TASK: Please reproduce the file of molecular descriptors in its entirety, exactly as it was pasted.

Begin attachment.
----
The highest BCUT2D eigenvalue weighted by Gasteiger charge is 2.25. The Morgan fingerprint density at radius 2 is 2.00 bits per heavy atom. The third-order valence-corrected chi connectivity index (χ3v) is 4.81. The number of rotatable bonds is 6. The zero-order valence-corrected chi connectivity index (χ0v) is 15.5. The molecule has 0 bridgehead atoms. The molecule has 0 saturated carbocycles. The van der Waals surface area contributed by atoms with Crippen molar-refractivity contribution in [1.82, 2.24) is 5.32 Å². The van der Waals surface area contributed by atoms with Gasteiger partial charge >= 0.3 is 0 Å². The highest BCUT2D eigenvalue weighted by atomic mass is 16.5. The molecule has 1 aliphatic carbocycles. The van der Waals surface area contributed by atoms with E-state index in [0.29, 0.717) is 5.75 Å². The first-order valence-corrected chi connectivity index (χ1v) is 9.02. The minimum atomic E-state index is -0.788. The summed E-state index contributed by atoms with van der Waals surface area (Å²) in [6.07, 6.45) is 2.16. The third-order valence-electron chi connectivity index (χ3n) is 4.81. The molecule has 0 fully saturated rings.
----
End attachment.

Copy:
The highest BCUT2D eigenvalue weighted by Gasteiger charge is 2.25. The Morgan fingerprint density at radius 2 is 2.00 bits per heavy atom. The third-order valence-corrected chi connectivity index (χ3v) is 4.81. The number of rotatable bonds is 6. The zero-order valence-corrected chi connectivity index (χ0v) is 15.5. The molecule has 0 bridgehead atoms. The molecule has 0 saturated carbocycles. The van der Waals surface area contributed by atoms with Crippen molar-refractivity contribution in [1.82, 2.24) is 5.32 Å². The van der Waals surface area contributed by atoms with Gasteiger partial charge >= 0.3 is 0 Å². The highest BCUT2D eigenvalue weighted by atomic mass is 16.5. The molecule has 1 aliphatic carbocycles. The van der Waals surface area contributed by atoms with E-state index in [0.29, 0.717) is 5.75 Å². The first-order valence-corrected chi connectivity index (χ1v) is 9.02. The minimum atomic E-state index is -0.788. The summed E-state index contributed by atoms with van der Waals surface area (Å²) in [6.07, 6.45) is 2.16. The third-order valence-electron chi connectivity index (χ3n) is 4.81. The molecule has 0 fully saturated rings.